April 6, 2018
Benchmarking can aid your company in making strategic decisions to license or not to license.
Retail never ceases to amaze me. I'm certain you have the same sentiments. When we began compiling information for this year's Industry Annual Report, I was awed by the list of the top 10 retailers: three discounters, two home improvement centers, four supermarkets, one department store. What's most astonishing is the retail sales dollar difference between the No. 1 retailer, Wal-Mart, and the No. 2 retailer, Home Depot, is hundreds of billions. Seriously now...
So, it came as no surprise when I crunched 2003 worldwide retail sales figures for the licensing industry that our business was off. Not by much (.5 percent), but enough in individual categories to take note. It's the old and now renowned push/pull at retail. Retailers don't have much choice, as Wall Street beckons and the performers stay, and the underperformers must be shifted on the retail floor (smaller space, less time given to perform, markdown). In our industry, the shift is apparent: With no blockbuster entertainment hit,brands and trademarks tend to uptrend; and vice versa. Such was the case for 2003. The winners can be found in the Art, Brands & Trademarks, and Sports categories. If not for those performances in 2003, the overall licensing business figure would have been severely down. Once again, the
editorial team has compiled significant market happenings in 2003/2004, and provided forecasts for 2005 in each category
covers monthly. In addition, we've provided a glimpse of some retail mergers, acquisitions, and, unfortunately, Chapter 11 filings in 2003/2004. The now-$172.7 billion licensing business is all wrapped up for you, beginning .
Benchmarking can aid your company in making strategic decisions to license or not to license. Overlicensing leads to oversaturation in the marketplace...that doesn't work for any company. When first approached by Woolrich, Inc., to write an exclusive around its 175th anniversary celebration, I recognized that this American mill success story remains a sleeping giant in the world of licensing. Rightfully so. As its executives explain, Woolrich aims first to build further brand recognition in markets in the U.S. and internationally with its core outerwear, and will only welcome new licensing opportunities that truly fit with its mantra, "The Original Outdoor Clothing Company." And, as the company continues to evolve, other licensing, co-branding, and promotional opportunities will abound. Of course, the right ones. For the full story, turn to.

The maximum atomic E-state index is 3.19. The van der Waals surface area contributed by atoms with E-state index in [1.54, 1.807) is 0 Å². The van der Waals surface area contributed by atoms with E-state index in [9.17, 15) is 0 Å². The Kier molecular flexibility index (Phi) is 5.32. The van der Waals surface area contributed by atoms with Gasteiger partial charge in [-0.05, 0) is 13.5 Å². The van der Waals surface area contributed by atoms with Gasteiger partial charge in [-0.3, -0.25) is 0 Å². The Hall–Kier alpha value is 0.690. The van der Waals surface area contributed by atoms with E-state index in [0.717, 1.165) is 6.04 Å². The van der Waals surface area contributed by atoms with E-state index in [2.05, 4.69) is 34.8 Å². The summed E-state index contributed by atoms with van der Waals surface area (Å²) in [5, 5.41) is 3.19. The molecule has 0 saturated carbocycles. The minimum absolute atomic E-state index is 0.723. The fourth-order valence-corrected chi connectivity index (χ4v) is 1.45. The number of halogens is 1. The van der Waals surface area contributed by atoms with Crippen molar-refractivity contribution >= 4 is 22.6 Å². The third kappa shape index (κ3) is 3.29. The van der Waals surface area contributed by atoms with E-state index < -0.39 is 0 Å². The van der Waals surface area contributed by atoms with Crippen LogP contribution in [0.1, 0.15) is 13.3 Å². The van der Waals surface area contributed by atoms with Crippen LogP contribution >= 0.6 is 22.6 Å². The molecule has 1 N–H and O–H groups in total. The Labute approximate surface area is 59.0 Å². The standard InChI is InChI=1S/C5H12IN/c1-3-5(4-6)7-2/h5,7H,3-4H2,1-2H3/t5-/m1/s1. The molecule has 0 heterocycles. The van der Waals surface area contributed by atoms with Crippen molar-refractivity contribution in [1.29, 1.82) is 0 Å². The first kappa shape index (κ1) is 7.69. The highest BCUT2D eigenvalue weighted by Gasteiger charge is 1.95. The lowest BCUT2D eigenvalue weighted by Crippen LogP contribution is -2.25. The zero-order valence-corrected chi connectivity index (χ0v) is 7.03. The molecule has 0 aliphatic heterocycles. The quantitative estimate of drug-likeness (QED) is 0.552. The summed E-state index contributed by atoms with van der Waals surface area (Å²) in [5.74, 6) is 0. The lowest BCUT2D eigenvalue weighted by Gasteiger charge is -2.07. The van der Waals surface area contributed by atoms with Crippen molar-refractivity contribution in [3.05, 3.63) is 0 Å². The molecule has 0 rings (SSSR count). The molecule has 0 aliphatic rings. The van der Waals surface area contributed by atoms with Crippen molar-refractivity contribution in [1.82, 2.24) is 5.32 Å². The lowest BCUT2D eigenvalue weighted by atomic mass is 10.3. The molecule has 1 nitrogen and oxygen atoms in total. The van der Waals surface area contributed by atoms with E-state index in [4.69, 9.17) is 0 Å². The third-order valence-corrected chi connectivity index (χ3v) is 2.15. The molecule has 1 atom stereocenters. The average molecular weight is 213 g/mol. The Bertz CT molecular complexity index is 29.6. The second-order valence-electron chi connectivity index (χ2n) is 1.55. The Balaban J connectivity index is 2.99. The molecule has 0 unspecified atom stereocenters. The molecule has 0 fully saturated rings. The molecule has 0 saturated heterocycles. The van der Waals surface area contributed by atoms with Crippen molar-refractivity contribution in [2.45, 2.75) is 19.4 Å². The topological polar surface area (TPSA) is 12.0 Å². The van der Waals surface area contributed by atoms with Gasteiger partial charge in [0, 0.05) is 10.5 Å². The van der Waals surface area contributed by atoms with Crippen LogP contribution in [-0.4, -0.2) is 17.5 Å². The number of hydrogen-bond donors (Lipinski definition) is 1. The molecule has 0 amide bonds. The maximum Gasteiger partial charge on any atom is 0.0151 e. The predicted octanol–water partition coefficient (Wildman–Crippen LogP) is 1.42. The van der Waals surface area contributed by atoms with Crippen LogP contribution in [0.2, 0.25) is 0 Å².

While reading this month's First Word, we'll be only weeks away from
s LINK (Licensing International Networking Conference), being held November 2 to 4, in Miami, FL. All indications—from the lineup of speakers to registered attendees that include key retailers from a variety of industry sectors—point to a must-attend conference. If you haven't already, there's still time to register atwww.linkconference.com
. I hope to see you in Miami.
Fall Mass Market Toy Expo is proving to be a show of choice for toy manufacturers and retailers. I'll see you there first, October 19-21. Have a fantastic show!
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